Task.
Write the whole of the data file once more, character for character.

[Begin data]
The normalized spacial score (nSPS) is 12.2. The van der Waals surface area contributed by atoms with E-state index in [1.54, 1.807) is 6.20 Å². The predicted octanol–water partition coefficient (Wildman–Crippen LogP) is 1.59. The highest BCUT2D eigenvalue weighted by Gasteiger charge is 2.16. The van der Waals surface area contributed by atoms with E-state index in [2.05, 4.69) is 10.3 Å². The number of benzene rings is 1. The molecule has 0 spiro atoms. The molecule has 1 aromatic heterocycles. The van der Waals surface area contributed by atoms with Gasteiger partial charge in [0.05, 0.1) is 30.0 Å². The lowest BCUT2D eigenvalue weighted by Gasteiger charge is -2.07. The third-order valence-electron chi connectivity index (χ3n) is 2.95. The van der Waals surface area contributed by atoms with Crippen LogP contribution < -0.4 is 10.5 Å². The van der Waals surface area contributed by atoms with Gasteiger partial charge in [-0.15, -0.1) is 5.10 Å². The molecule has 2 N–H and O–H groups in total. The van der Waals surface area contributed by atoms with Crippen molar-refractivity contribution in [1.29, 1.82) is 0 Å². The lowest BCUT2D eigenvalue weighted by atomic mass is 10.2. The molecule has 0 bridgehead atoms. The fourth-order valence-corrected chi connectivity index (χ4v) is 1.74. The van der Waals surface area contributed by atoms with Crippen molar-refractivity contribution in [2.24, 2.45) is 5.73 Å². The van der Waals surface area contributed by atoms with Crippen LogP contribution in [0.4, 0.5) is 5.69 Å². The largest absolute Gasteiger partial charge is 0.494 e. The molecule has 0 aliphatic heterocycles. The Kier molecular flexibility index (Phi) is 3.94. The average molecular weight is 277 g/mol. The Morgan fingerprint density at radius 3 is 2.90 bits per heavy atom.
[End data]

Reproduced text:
The normalized spacial score (nSPS) is 12.2. The van der Waals surface area contributed by atoms with E-state index in [1.54, 1.807) is 6.20 Å². The predicted octanol–water partition coefficient (Wildman–Crippen LogP) is 1.59. The highest BCUT2D eigenvalue weighted by Gasteiger charge is 2.16. The van der Waals surface area contributed by atoms with E-state index in [2.05, 4.69) is 10.3 Å². The number of benzene rings is 1. The molecule has 0 spiro atoms. The molecule has 1 aromatic heterocycles. The van der Waals surface area contributed by atoms with Gasteiger partial charge in [0.05, 0.1) is 30.0 Å². The lowest BCUT2D eigenvalue weighted by Gasteiger charge is -2.07. The third-order valence-electron chi connectivity index (χ3n) is 2.95. The van der Waals surface area contributed by atoms with Crippen LogP contribution < -0.4 is 10.5 Å². The van der Waals surface area contributed by atoms with Gasteiger partial charge in [-0.15, -0.1) is 5.10 Å². The molecule has 2 N–H and O–H groups in total. The van der Waals surface area contributed by atoms with Crippen molar-refractivity contribution in [1.29, 1.82) is 0 Å². The lowest BCUT2D eigenvalue weighted by atomic mass is 10.2. The molecule has 0 bridgehead atoms. The fourth-order valence-corrected chi connectivity index (χ4v) is 1.74. The van der Waals surface area contributed by atoms with Crippen molar-refractivity contribution in [2.24, 2.45) is 5.73 Å². The van der Waals surface area contributed by atoms with Crippen LogP contribution in [0.4, 0.5) is 5.69 Å². The largest absolute Gasteiger partial charge is 0.494 e. The molecule has 0 aliphatic heterocycles. The Kier molecular flexibility index (Phi) is 3.94. The average molecular weight is 277 g/mol. The Morgan fingerprint density at radius 3 is 2.90 bits per heavy atom.